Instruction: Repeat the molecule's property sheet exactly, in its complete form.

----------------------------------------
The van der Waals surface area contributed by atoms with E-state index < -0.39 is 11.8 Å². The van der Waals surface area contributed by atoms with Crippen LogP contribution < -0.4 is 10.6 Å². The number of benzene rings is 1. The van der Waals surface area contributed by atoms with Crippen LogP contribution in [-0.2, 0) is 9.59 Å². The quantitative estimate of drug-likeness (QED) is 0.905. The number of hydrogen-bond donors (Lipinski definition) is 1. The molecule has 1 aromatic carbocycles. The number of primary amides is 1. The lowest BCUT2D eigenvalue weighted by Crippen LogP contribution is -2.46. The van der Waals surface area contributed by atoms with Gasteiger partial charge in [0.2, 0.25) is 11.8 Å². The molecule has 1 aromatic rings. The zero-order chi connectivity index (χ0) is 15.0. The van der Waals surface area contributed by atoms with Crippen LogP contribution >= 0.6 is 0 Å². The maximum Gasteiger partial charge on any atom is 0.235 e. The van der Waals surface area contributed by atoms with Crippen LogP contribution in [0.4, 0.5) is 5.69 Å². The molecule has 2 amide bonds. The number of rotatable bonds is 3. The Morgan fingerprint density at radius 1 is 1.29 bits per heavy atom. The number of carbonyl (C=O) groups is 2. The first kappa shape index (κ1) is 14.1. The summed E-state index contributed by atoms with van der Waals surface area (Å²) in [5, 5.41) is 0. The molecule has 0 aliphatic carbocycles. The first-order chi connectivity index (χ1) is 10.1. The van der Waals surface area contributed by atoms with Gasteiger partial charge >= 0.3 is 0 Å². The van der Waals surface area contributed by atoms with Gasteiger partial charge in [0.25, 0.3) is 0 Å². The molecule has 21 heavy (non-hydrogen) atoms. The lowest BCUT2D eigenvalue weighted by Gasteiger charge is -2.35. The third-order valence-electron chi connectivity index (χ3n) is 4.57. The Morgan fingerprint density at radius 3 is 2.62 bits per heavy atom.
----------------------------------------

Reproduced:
The van der Waals surface area contributed by atoms with E-state index < -0.39 is 11.8 Å². The van der Waals surface area contributed by atoms with Crippen LogP contribution < -0.4 is 10.6 Å². The number of benzene rings is 1. The van der Waals surface area contributed by atoms with Crippen LogP contribution in [-0.2, 0) is 9.59 Å². The quantitative estimate of drug-likeness (QED) is 0.905. The number of hydrogen-bond donors (Lipinski definition) is 1. The molecule has 1 aromatic carbocycles. The number of primary amides is 1. The lowest BCUT2D eigenvalue weighted by Crippen LogP contribution is -2.46. The van der Waals surface area contributed by atoms with Gasteiger partial charge in [0.2, 0.25) is 11.8 Å². The molecule has 1 aromatic rings. The zero-order chi connectivity index (χ0) is 15.0. The van der Waals surface area contributed by atoms with Crippen LogP contribution >= 0.6 is 0 Å². The maximum Gasteiger partial charge on any atom is 0.235 e. The van der Waals surface area contributed by atoms with Crippen LogP contribution in [0.4, 0.5) is 5.69 Å². The molecule has 2 amide bonds. The number of rotatable bonds is 3. The Morgan fingerprint density at radius 1 is 1.29 bits per heavy atom. The number of carbonyl (C=O) groups is 2. The first kappa shape index (κ1) is 14.1. The summed E-state index contributed by atoms with van der Waals surface area (Å²) in [5, 5.41) is 0. The molecule has 0 aliphatic carbocycles. The first-order chi connectivity index (χ1) is 10.1. The van der Waals surface area contributed by atoms with Gasteiger partial charge >= 0.3 is 0 Å². The van der Waals surface area contributed by atoms with Gasteiger partial charge in [0.25, 0.3) is 0 Å². The molecule has 21 heavy (non-hydrogen) atoms. The lowest BCUT2D eigenvalue weighted by Gasteiger charge is -2.35. The third-order valence-electron chi connectivity index (χ3n) is 4.57. The Morgan fingerprint density at radius 3 is 2.62 bits per heavy atom.